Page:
Recent Literature in Systematic Theology [review-book]

George B. Foster, Gerald Birney Smith
1903 The American Journal of Theology  
Known as the Early Journal Content, this set of works include research articles, news, letters, and other writings published in more than 200 of the oldest leading academic journals. The works date from the mid--seventeenth to the early twentieth centuries. We encourage people to read and share the Early Journal Content openly and to tell others that this resource exists. People may post this content online or redistribute in any way for non--commercial purposes. Read more about Early Journal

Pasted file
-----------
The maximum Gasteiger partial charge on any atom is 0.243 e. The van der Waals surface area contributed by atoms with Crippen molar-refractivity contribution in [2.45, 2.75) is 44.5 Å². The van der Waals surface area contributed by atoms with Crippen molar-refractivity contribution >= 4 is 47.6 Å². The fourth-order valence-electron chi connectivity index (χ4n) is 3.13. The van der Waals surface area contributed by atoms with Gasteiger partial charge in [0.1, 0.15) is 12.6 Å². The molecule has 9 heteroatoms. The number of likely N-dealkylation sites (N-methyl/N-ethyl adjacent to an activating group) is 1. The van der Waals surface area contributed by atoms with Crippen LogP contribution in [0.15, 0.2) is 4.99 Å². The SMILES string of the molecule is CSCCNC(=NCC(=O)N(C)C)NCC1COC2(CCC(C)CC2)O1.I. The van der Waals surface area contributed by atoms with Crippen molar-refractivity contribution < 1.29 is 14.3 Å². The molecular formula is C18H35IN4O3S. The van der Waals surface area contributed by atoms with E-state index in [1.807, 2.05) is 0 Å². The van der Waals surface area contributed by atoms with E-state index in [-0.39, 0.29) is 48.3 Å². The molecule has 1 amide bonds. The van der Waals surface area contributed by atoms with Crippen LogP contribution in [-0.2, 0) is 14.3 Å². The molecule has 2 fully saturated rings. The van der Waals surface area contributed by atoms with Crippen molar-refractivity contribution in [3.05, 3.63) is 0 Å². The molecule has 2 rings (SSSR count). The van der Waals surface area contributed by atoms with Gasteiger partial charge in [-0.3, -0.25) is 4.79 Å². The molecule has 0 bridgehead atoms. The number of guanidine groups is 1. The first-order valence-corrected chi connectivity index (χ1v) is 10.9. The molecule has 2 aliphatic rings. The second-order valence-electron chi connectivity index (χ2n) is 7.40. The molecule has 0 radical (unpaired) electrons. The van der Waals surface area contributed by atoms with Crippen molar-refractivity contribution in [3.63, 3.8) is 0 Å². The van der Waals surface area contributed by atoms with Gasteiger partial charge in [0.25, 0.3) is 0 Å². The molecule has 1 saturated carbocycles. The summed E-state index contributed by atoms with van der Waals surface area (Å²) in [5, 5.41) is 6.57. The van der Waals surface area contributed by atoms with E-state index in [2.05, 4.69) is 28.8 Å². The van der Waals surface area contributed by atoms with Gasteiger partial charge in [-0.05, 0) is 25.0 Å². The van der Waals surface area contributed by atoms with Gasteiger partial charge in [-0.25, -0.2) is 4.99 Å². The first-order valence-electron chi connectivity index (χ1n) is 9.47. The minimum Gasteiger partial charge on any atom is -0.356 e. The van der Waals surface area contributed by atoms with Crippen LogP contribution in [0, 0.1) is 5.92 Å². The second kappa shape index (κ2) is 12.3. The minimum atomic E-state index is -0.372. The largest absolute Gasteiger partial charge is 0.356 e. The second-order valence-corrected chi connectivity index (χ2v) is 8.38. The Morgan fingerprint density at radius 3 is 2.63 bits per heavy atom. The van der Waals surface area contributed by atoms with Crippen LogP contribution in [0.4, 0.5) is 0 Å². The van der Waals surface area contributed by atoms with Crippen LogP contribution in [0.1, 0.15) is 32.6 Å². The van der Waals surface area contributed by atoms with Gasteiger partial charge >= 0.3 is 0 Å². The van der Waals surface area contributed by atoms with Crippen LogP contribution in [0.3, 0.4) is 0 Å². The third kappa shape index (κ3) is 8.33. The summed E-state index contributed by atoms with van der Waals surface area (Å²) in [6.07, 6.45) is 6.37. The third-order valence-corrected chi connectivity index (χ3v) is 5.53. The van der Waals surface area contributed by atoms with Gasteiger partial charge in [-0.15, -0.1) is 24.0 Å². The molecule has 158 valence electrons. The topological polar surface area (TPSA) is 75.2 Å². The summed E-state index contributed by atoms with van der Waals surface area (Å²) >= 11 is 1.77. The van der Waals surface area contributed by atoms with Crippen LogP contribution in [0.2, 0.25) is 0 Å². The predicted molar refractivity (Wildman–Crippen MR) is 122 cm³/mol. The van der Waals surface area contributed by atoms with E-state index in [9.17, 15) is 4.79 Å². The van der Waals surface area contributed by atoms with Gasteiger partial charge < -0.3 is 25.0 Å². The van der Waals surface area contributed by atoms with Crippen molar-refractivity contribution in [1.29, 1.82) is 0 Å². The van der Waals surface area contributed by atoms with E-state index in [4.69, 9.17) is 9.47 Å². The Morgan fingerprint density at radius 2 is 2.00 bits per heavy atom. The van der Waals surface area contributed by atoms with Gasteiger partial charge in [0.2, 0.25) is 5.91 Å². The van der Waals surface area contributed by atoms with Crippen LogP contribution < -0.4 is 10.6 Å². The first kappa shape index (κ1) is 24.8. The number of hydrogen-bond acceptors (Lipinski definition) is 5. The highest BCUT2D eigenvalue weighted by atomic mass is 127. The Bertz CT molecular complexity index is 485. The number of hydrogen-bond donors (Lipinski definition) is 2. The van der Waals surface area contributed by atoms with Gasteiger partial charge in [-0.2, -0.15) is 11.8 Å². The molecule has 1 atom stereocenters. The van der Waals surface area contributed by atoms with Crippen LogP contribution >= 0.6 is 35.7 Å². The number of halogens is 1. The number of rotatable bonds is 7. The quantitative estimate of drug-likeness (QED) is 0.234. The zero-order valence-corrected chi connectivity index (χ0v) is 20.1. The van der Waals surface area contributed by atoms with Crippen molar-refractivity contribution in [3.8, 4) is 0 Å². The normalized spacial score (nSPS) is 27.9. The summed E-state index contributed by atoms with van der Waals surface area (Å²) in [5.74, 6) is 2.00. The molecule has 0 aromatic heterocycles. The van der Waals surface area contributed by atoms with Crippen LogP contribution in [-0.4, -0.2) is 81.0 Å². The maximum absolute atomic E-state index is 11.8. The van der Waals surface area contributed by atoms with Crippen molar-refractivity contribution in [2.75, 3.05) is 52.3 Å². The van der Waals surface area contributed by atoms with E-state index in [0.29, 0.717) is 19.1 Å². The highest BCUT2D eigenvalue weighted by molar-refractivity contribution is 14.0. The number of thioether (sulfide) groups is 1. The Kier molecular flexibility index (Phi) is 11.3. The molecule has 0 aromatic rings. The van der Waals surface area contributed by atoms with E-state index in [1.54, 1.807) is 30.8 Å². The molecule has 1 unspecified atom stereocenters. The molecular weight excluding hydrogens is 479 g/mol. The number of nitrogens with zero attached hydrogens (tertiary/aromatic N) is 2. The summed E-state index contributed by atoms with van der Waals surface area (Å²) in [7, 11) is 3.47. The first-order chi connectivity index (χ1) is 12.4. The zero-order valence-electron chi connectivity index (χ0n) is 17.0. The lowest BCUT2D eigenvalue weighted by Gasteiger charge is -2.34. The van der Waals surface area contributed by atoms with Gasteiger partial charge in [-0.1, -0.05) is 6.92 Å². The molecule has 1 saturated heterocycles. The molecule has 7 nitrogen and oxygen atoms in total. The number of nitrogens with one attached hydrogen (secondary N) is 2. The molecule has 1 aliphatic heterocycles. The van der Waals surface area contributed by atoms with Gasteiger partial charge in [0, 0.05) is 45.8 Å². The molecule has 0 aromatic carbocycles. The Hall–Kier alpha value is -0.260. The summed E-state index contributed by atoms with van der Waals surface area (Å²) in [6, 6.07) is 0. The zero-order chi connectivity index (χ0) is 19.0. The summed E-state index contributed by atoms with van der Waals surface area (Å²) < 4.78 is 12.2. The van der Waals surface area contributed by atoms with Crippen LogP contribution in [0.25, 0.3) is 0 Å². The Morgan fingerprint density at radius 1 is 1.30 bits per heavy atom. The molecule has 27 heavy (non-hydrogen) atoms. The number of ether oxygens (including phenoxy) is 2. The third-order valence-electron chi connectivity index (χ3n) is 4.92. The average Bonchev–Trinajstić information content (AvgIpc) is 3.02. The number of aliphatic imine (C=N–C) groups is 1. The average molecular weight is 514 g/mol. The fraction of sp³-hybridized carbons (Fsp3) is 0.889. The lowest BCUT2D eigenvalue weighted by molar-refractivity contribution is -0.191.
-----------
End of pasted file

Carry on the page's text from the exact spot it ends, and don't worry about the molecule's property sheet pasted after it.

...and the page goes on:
more » ... ntent at JSTOR is a digital library of academic journals, books, and primary source objects. JSTOR helps people discover, use, and build upon a wide range of content through a powerful research and teaching platform, and preserves this content for future generations. JSTOR is part of ITHAKA, a not--for--profit organization that also includes Ithaka S+R and Portico. For more information about JSTOR, please contact RECENT THEOLOGICAL LITERATURE 405 RECENT LITERATURE IN SYSTEMATIC THEOLOGY. ONE of the most striking evidences that Harnack in his lectures on Das Wesen des Christentums has voiced a problem which men today feel to be very real is seen in the large number of books dealing with this theme. Some of them were evidently suggested by Harnack's book. Others have arisen independently. Seeberg, one of Harnack's colleagues at Berlin, who had the courage to write an excellent Dogmengeschichte almost immediately after Harnack's great work was completed, now publishes his public lectures on the fundamental truths of Christianity.! Unlike some of his professional brethren, Seeberg studiously avoids all polemic against Harnack, although the temptation to emphasize his own views by contrast must at times have been great. He has given us a strong, dignified presentation of Christianity as it has been traditionally interpreted. As the title indicates, he proceeds upon the theory that Christianity means certain " truths " concerning God, Christ, man, and the world. The first half 'of the book discusses the " truth " of the Christian religion, while the second half sets forth the " truths." His method is thus akin to that of the older theologians, who demonstrated the absoluteness of Christianity before setting forth its content. But in the presence of a miscellaneous audience of critical students, the lecturer naturally appeals to vital rather than to formal aspects of religious authority. The first part thus shows that Christianity meets the needs of religious aspiration as no other religion or philosophy does, while. the second part shows the religious significance of the traditional doctrines of theology. The author will thus have a valuable message for many who are repelled by the radical traits of Harnack's book. His wide scholarship and broad and sympathetic spirit were never seen to better advantage than here.-A book more in harmony with Harnack's purpose is Soltau's.2 He feels the pressure of the modern scientific spirit, and is willing to abandon a large portion of traditional Christianity if only he can save its central truth for modern life. He asserts that the current definitions of science are too narrow. Science should include morality, and here it finds common ground with Christianity. "Original Christianity" is then 1 Grundwahrheiten der christlichen Religion. Ein akademisches Publikum in sechszehn Vorlesungen vor Studierenden aller Facultiten der Universitit Berlin im Winter 1901-2 gehalten. Leipzig: Dieterich, 190o2. I60 pages. M. 2.80.